Real, virtual worlds share same concerns
Cybersecurity and physical security traditionally are separate practices at most organizations. Physical security concerns have been around a lot longer than computing and networking, and the two have been characterized by separate concerns, goals and even languages.
The growing interconnection of the two worlds could be bringing this distinction to an end. Physical security controls are increasingly networked, and networks depend on physical security for their protection. Merging the two shops can bring advantages of scale to both, said Scott Borg, director of the U.S. Cyber Consequences Unit, a government-funded independent research group. But merger is not without its pitfalls, he warns.
The obvious advantages are improvements in efficiency and economy as planning and response are consolidated under a single department. Risk analysis and budgeting can be brought under a single head and handled by a single staff.
Disaster recovery and continuity of operations need to address both physical and IT problems. A disruption on one side can affect the plans for the other side, and having a single team facilitates this.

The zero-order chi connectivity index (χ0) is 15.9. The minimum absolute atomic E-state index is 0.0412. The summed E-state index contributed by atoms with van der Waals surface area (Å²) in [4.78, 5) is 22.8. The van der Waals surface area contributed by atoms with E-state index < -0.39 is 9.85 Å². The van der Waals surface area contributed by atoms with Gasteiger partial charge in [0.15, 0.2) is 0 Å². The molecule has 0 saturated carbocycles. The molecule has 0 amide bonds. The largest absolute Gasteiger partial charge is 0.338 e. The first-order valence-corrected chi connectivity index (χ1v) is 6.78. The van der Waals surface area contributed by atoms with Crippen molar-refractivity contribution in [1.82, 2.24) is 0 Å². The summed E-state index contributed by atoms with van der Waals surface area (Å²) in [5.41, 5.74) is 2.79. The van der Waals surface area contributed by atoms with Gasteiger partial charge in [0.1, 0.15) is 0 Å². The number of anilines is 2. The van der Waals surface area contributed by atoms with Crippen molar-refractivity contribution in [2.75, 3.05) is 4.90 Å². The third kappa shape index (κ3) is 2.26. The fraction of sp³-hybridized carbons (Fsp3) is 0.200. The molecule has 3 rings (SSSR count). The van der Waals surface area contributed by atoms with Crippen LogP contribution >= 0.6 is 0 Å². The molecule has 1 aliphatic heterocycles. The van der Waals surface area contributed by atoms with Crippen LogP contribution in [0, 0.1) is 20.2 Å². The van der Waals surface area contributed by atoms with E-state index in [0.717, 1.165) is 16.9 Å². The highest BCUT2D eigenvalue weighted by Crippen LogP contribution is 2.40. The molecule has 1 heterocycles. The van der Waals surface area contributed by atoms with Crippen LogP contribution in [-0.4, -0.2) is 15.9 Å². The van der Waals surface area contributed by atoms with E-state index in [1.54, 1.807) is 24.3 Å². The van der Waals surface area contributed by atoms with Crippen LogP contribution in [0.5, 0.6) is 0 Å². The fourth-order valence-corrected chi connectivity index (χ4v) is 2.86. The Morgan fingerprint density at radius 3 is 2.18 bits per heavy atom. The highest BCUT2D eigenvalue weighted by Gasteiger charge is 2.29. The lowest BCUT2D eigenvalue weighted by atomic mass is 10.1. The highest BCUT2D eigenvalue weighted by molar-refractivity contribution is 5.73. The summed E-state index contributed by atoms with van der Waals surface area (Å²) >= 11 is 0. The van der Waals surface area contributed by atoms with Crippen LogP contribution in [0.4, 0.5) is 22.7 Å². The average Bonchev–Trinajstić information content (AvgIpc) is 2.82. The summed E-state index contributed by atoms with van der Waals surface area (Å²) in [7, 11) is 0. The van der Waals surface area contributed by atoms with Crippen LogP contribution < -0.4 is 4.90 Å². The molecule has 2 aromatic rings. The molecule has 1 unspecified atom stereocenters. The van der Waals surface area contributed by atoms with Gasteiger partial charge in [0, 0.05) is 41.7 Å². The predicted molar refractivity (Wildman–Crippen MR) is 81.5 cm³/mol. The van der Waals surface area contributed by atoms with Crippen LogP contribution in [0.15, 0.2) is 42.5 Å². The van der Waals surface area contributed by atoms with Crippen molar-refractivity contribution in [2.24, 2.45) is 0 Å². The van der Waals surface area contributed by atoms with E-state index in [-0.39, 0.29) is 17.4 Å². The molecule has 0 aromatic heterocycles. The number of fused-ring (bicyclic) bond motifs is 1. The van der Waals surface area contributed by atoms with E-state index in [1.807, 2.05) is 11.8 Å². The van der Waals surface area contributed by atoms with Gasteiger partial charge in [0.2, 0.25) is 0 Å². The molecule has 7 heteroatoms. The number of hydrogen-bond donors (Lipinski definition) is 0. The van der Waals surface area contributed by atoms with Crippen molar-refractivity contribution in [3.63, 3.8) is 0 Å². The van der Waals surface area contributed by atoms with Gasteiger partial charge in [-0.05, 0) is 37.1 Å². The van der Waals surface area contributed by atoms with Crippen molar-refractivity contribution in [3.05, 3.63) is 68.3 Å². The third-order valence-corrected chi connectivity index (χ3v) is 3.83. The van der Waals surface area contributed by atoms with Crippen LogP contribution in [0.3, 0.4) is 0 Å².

There are several potential pitfalls.
n Senior management does not understand both sides of this equation. A merger will require a change in the way they are managed.
If done properly, improved management and better reporting could create the impression that security is worsening as more problems are detected. It is like the early days of firewalls: No one had a security problem until the firewall was plugged in.
Although convergence should produce overall savings, ancillary costs of merging operations could make it appear more expensive. Document the savings and cost avoidance that have been achieved.
Physical and IT shops have different cultures and may not work and play well together. Basic training will be needed on both sides.
William Jackson is a senior writer of GCN and the author of the CyberEye blog.